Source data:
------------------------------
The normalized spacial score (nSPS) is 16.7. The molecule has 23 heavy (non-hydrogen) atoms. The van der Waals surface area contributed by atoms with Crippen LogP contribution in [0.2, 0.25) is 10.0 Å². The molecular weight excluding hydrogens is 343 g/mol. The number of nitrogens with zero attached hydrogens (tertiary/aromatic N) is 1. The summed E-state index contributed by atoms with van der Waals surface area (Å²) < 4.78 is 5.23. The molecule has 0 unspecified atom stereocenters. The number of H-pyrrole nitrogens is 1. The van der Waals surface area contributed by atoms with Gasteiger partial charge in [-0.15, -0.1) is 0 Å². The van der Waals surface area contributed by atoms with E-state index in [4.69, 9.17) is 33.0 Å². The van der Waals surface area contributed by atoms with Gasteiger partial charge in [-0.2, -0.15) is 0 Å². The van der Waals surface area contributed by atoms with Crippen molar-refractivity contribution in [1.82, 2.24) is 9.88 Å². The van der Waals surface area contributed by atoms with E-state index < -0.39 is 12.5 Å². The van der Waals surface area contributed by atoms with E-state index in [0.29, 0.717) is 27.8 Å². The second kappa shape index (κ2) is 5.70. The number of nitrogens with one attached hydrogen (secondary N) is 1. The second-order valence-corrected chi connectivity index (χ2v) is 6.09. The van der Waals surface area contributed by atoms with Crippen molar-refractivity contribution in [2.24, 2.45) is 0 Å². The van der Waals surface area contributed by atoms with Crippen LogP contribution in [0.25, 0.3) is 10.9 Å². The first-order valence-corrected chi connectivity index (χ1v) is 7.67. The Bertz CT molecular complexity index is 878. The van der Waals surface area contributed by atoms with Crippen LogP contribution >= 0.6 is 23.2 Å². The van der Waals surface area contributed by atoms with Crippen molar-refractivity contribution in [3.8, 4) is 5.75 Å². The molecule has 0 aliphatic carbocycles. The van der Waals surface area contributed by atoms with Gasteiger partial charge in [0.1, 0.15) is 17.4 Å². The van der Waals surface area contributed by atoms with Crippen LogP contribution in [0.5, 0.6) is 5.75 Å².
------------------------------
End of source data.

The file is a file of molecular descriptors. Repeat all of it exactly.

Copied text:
The normalized spacial score (nSPS) is 16.7. The molecule has 23 heavy (non-hydrogen) atoms. The van der Waals surface area contributed by atoms with Crippen LogP contribution in [0.2, 0.25) is 10.0 Å². The molecular weight excluding hydrogens is 343 g/mol. The number of nitrogens with zero attached hydrogens (tertiary/aromatic N) is 1. The summed E-state index contributed by atoms with van der Waals surface area (Å²) < 4.78 is 5.23. The molecule has 0 unspecified atom stereocenters. The number of H-pyrrole nitrogens is 1. The van der Waals surface area contributed by atoms with Gasteiger partial charge in [-0.15, -0.1) is 0 Å². The van der Waals surface area contributed by atoms with E-state index in [4.69, 9.17) is 33.0 Å². The van der Waals surface area contributed by atoms with Gasteiger partial charge in [-0.2, -0.15) is 0 Å². The van der Waals surface area contributed by atoms with Crippen molar-refractivity contribution in [1.82, 2.24) is 9.88 Å². The van der Waals surface area contributed by atoms with E-state index < -0.39 is 12.5 Å². The van der Waals surface area contributed by atoms with E-state index in [0.29, 0.717) is 27.8 Å². The second kappa shape index (κ2) is 5.70. The number of nitrogens with one attached hydrogen (secondary N) is 1. The second-order valence-corrected chi connectivity index (χ2v) is 6.09. The van der Waals surface area contributed by atoms with Crippen molar-refractivity contribution in [2.24, 2.45) is 0 Å². The van der Waals surface area contributed by atoms with Crippen LogP contribution in [0.25, 0.3) is 10.9 Å². The first-order valence-corrected chi connectivity index (χ1v) is 7.67. The Bertz CT molecular complexity index is 878. The van der Waals surface area contributed by atoms with Crippen LogP contribution >= 0.6 is 23.2 Å². The van der Waals surface area contributed by atoms with Crippen molar-refractivity contribution in [3.8, 4) is 5.75 Å². The molecule has 0 aliphatic carbocycles. The van der Waals surface area contributed by atoms with Gasteiger partial charge in [0.1, 0.15) is 17.4 Å². The van der Waals surface area contributed by atoms with Crippen LogP contribution in [0.5, 0.6) is 5.75 Å².